The US is seeking to expand its military presence in the Philippines

MANILA – The United States is seeking to expand its military presence in the Philippines as part of a 2014 defense pact, US and Filipino officials said, one of the initiatives to be discussed during Vice President Kamala Harris’ visit focused on defending its treaty partner given China’s far-reaching territorial claims.

Harris will hold talks with President Ferdinand Jr. and other officials Monday during a two-day visit that will include a trip to western Palawan province overlooking the disputed South China Sea that occupies virtually all of Beijing.

She was expected to reaffirm the US commitment to defend the Philippines under the 1951 Mutual Defense Treaty should Philippine forces, ships and aircraft come under attack in the disputed waters.

“The United States and the Philippines stand together as friends, partners and allies,” Harris’ staffers said in a statement. “Now and always the US commitment to defending the Philippines is adamant.”

Harris would also launch a series of US aid and projects to help the Philippines deal with climate change and looming energy and food shortages.

A former American colony, the Philippines was once home to one of the largest US Navy and Air Force bases outside of mainland America. The bases closed in the early 1990s after the Philippine Senate rejected an extension, but American forces returned for large-scale combat exercises with Filipino troops under a 1999 Visiting Forces Agreement.

In 2014, the longtime allies signed the Enhance Defense Cooperation Agreement, allowing a larger number of American forces to remain in rotating batches inside the Philippine military camp, where they build warehouses, living quarters, shared training facilities, and store combat equipment, excluding nuclear weapons could . The Philippines could take over these buildings and facilities if the Americans leave.

After the deal was signed, the Americans began construction projects in five Filipino camps and areas, including in the south of the country where US counterterrorism forces have spent years helping to train and provide intelligence to their Filipino counterparts. Many of the projects have been delayed by legal troubles and other issues, Philippine defense officials said.

Large numbers of American forces remained in local camps in the southern city of Zamboanga and in outlying provinces while the threat from Muslim militants was at its height, which has waned in recent years. More than 100 US service members are currently in Zamboanga and three southern provinces, a Philippine military official told The Associated Press.

A US official told reporters that new areas have been identified and are being developed to expand joint security cooperation and training. He did not give details, including the type of military facilities, the locations and the number of American military personnel to be deployed at those sites, saying the projects with the Philippines must be finalized.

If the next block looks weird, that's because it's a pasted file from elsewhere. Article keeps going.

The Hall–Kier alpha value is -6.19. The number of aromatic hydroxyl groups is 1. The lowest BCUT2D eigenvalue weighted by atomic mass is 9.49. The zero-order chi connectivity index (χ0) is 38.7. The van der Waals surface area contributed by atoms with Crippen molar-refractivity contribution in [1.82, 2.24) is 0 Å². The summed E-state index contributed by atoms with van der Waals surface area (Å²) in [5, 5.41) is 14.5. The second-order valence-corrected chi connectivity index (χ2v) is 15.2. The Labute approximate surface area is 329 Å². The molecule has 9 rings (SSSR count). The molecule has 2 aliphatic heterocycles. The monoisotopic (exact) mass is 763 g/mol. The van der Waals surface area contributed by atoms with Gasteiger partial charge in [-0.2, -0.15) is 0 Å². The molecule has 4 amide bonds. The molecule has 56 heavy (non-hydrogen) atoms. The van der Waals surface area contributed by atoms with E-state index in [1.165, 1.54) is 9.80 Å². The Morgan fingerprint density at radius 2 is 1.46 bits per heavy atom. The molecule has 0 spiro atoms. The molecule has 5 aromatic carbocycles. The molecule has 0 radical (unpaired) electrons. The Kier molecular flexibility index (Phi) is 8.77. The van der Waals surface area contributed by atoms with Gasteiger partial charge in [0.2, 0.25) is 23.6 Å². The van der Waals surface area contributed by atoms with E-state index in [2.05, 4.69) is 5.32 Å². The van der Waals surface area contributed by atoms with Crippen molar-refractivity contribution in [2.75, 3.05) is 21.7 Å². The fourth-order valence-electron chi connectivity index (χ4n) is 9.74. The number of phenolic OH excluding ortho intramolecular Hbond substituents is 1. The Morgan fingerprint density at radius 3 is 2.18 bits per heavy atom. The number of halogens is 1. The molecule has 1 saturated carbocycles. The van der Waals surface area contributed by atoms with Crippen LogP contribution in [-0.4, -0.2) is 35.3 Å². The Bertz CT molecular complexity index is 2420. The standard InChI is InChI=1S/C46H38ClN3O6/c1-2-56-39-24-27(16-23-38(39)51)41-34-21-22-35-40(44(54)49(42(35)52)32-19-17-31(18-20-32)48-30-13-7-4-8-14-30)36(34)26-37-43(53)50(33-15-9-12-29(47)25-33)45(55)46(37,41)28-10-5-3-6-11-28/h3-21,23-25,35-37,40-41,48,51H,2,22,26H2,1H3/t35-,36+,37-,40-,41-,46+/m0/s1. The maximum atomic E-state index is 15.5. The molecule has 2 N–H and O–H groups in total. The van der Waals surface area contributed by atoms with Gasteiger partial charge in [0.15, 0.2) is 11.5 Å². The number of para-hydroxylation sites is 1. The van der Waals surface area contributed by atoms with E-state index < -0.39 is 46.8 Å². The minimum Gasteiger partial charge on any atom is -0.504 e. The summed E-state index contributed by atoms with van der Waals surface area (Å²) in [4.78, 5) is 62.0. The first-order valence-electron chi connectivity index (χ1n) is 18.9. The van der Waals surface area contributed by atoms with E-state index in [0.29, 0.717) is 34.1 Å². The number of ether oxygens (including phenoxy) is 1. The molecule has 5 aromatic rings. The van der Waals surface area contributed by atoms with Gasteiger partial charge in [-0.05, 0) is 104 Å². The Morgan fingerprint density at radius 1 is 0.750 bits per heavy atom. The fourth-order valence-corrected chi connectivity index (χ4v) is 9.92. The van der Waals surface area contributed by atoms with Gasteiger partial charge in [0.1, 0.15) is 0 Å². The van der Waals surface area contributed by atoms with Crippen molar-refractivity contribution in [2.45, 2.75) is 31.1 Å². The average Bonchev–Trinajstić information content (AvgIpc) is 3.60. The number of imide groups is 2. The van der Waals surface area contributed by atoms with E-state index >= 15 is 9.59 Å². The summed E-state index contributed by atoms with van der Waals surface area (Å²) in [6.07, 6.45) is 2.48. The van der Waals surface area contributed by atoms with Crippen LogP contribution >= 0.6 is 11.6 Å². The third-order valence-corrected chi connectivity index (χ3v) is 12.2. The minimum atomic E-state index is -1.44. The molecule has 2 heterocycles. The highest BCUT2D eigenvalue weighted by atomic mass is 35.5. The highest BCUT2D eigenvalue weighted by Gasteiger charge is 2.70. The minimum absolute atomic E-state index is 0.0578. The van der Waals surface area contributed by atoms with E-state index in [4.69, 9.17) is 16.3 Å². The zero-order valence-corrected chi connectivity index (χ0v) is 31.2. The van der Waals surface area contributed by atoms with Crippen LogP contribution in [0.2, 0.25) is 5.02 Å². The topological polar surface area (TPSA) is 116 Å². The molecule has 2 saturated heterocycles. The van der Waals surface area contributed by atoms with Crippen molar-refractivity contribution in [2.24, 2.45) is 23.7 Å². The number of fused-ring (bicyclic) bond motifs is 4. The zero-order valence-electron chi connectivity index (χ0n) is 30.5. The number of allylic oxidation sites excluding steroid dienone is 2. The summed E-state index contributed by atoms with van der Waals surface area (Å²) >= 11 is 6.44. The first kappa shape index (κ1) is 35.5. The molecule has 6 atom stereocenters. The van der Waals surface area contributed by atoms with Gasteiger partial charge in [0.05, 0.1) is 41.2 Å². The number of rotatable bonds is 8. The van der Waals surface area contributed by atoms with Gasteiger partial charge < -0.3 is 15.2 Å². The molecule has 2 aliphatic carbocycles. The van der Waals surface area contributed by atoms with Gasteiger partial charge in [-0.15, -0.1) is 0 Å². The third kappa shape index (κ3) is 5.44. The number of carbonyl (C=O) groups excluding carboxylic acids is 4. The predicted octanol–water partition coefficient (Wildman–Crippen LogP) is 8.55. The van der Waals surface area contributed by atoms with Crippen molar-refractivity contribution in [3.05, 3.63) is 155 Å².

Philippine military chief of staff Lt. Gen. Bartolome Bacarro told reporters last week that the US wants to set up military installations in five more areas in the north of the Philippines.

Two of the new areas proposed by the Americans are in the northern province of Cagayan, Bacarro said. Located across a strait from Taiwan, Cagayan could serve as a crucial outpost should tensions between China and the self-governing island that Beijing claims as its own escalate.

The other proposed sites included Palawan and Zambales provinces, he said. Both face the South China Sea and would allow an American military presence closer to the disputed waters to support Philippine forces.

The Philippine Constitution prohibits the presence of foreign troops in the country unless covered by treaties or agreements. Foreign forces are also prohibited from engaging in local combat.

Harris is scheduled to fly to Palawan on Tuesday to meet with fishermen, villagers, officials and the Coast Guard. Once there, she will visit the border island, which is at the forefront of long-simmering territorial disputes between China, the Philippines, Vietnam, Malaysia, Brunei and Taiwan, as the senior US leader.

The Philippine Coast Guard said it would welcome Harris aboard one of its largest patrol vessels, the BRP Teresa Magbanua, in Palawan, where she is scheduled to make a speech, according to Coast Guard spokesman Commodore Armand Balilo.

Harris will underscore the importance of international law, unhindered trade and freedom of navigation in the South China Sea, according to the US official, who said she would uphold a 2016 ruling by an international tribunal that upheld China’s vast territorial claims in the South China Sea voided sea on historic ground.

China has rejected a decision by a UN Convention on the Law of the Sea arbitration in The Hague after the Philippine government complained in 2013 about China’s increasingly aggressive stance in the disputed waters. Beijing did not participate in the arbitration.

Copyright 2022 The Associated Press. All rights reserved. This material may not be published, broadcast, transcribed or redistributed without permission. The US is seeking to expand its military presence in the Philippines

Sarah Y. Kim

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